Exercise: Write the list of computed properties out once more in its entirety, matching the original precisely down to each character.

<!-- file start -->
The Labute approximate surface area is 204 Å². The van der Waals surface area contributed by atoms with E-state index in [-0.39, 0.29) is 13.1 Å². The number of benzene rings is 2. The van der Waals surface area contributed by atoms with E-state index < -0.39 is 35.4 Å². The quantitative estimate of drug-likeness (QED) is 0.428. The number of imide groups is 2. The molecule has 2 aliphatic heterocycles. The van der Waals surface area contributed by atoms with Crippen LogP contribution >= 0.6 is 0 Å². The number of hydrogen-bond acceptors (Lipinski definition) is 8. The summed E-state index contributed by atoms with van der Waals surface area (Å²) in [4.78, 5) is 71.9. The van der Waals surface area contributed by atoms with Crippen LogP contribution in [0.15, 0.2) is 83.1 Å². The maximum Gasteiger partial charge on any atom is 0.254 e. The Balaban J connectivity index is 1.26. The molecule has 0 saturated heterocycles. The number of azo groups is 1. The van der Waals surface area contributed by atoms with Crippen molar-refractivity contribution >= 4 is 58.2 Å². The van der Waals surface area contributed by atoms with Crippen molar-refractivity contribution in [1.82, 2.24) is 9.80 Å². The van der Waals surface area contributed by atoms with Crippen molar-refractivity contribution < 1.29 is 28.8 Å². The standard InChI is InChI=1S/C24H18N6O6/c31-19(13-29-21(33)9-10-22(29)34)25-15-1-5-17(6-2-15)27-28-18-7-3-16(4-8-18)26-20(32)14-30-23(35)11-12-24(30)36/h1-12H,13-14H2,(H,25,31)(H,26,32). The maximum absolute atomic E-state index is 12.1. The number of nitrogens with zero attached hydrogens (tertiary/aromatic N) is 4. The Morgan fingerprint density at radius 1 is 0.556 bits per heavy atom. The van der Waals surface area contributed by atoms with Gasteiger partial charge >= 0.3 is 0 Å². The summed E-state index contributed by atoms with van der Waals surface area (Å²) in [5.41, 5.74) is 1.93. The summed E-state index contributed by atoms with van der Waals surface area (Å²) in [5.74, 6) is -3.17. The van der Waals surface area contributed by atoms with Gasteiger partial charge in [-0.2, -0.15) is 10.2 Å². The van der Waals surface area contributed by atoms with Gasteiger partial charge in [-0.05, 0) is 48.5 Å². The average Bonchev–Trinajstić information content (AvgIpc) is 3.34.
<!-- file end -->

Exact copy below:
The Labute approximate surface area is 204 Å². The van der Waals surface area contributed by atoms with E-state index in [-0.39, 0.29) is 13.1 Å². The number of benzene rings is 2. The van der Waals surface area contributed by atoms with E-state index < -0.39 is 35.4 Å². The quantitative estimate of drug-likeness (QED) is 0.428. The number of imide groups is 2. The molecule has 2 aliphatic heterocycles. The van der Waals surface area contributed by atoms with Crippen LogP contribution >= 0.6 is 0 Å². The number of hydrogen-bond acceptors (Lipinski definition) is 8. The summed E-state index contributed by atoms with van der Waals surface area (Å²) in [4.78, 5) is 71.9. The van der Waals surface area contributed by atoms with Crippen LogP contribution in [0.15, 0.2) is 83.1 Å². The maximum Gasteiger partial charge on any atom is 0.254 e. The Balaban J connectivity index is 1.26. The molecule has 0 saturated heterocycles. The number of azo groups is 1. The van der Waals surface area contributed by atoms with Crippen molar-refractivity contribution >= 4 is 58.2 Å². The van der Waals surface area contributed by atoms with Crippen molar-refractivity contribution in [1.82, 2.24) is 9.80 Å². The van der Waals surface area contributed by atoms with Crippen molar-refractivity contribution < 1.29 is 28.8 Å². The standard InChI is InChI=1S/C24H18N6O6/c31-19(13-29-21(33)9-10-22(29)34)25-15-1-5-17(6-2-15)27-28-18-7-3-16(4-8-18)26-20(32)14-30-23(35)11-12-24(30)36/h1-12H,13-14H2,(H,25,31)(H,26,32). The maximum absolute atomic E-state index is 12.1. The number of nitrogens with zero attached hydrogens (tertiary/aromatic N) is 4. The Morgan fingerprint density at radius 1 is 0.556 bits per heavy atom. The van der Waals surface area contributed by atoms with Gasteiger partial charge >= 0.3 is 0 Å². The summed E-state index contributed by atoms with van der Waals surface area (Å²) in [5.41, 5.74) is 1.93. The summed E-state index contributed by atoms with van der Waals surface area (Å²) in [5.74, 6) is -3.17. The van der Waals surface area contributed by atoms with Gasteiger partial charge in [-0.2, -0.15) is 10.2 Å². The van der Waals surface area contributed by atoms with Gasteiger partial charge in [-0.05, 0) is 48.5 Å². The average Bonchev–Trinajstić information content (AvgIpc) is 3.34.